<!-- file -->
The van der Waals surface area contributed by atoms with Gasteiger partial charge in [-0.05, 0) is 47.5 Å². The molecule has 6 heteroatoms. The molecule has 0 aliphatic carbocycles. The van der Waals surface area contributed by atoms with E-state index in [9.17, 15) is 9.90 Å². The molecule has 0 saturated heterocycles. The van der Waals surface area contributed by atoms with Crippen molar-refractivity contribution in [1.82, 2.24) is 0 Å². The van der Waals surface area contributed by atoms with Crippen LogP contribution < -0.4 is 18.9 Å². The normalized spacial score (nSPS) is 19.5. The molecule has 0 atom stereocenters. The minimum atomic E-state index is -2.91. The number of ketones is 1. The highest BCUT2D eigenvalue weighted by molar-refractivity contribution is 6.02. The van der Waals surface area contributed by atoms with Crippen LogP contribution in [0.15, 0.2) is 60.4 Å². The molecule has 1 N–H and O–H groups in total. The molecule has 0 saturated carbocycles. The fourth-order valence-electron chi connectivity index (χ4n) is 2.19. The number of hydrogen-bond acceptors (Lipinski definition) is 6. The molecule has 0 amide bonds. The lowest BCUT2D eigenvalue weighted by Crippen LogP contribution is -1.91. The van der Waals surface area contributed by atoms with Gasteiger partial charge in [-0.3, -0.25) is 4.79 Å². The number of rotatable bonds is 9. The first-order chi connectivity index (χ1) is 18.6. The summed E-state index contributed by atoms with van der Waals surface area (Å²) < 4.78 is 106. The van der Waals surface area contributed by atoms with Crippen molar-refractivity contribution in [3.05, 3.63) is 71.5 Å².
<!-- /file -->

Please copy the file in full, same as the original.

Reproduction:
The van der Waals surface area contributed by atoms with Gasteiger partial charge in [-0.05, 0) is 47.5 Å². The molecule has 6 heteroatoms. The molecule has 0 aliphatic carbocycles. The van der Waals surface area contributed by atoms with E-state index in [9.17, 15) is 9.90 Å². The molecule has 0 saturated heterocycles. The van der Waals surface area contributed by atoms with Crippen molar-refractivity contribution in [1.82, 2.24) is 0 Å². The van der Waals surface area contributed by atoms with Crippen LogP contribution < -0.4 is 18.9 Å². The normalized spacial score (nSPS) is 19.5. The molecule has 0 atom stereocenters. The minimum atomic E-state index is -2.91. The number of ketones is 1. The highest BCUT2D eigenvalue weighted by molar-refractivity contribution is 6.02. The van der Waals surface area contributed by atoms with Crippen LogP contribution in [0.15, 0.2) is 60.4 Å². The molecule has 1 N–H and O–H groups in total. The molecule has 0 saturated carbocycles. The fourth-order valence-electron chi connectivity index (χ4n) is 2.19. The number of hydrogen-bond acceptors (Lipinski definition) is 6. The molecule has 0 amide bonds. The lowest BCUT2D eigenvalue weighted by Crippen LogP contribution is -1.91. The van der Waals surface area contributed by atoms with Gasteiger partial charge in [-0.3, -0.25) is 4.79 Å². The number of rotatable bonds is 9. The first-order chi connectivity index (χ1) is 18.6. The summed E-state index contributed by atoms with van der Waals surface area (Å²) < 4.78 is 106. The van der Waals surface area contributed by atoms with Crippen molar-refractivity contribution in [3.05, 3.63) is 71.5 Å².